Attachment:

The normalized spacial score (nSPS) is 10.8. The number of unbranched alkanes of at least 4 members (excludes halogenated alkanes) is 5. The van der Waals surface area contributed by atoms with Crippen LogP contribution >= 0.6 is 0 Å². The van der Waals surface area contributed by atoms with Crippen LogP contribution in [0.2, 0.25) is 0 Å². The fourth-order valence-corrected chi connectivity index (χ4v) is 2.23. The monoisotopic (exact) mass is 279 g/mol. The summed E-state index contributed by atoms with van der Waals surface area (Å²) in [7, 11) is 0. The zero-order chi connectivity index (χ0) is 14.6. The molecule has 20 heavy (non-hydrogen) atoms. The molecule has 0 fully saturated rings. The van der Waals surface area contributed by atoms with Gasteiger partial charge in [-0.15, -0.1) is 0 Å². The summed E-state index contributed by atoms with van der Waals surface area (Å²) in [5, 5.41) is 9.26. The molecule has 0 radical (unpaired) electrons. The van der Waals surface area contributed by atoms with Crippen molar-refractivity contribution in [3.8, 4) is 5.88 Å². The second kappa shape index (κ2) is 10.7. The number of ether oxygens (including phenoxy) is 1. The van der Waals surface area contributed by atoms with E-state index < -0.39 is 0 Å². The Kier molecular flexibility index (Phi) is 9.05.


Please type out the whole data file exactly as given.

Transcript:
The normalized spacial score (nSPS) is 10.8. The number of unbranched alkanes of at least 4 members (excludes halogenated alkanes) is 5. The van der Waals surface area contributed by atoms with Crippen LogP contribution >= 0.6 is 0 Å². The van der Waals surface area contributed by atoms with Crippen LogP contribution in [0.2, 0.25) is 0 Å². The fourth-order valence-corrected chi connectivity index (χ4v) is 2.23. The monoisotopic (exact) mass is 279 g/mol. The summed E-state index contributed by atoms with van der Waals surface area (Å²) in [7, 11) is 0. The zero-order chi connectivity index (χ0) is 14.6. The molecule has 20 heavy (non-hydrogen) atoms. The molecule has 0 fully saturated rings. The van der Waals surface area contributed by atoms with Gasteiger partial charge in [-0.15, -0.1) is 0 Å². The summed E-state index contributed by atoms with van der Waals surface area (Å²) in [5, 5.41) is 9.26. The molecule has 0 radical (unpaired) electrons. The van der Waals surface area contributed by atoms with Crippen molar-refractivity contribution in [3.8, 4) is 5.88 Å². The second kappa shape index (κ2) is 10.7. The number of ether oxygens (including phenoxy) is 1. The van der Waals surface area contributed by atoms with E-state index < -0.39 is 0 Å². The Kier molecular flexibility index (Phi) is 9.05.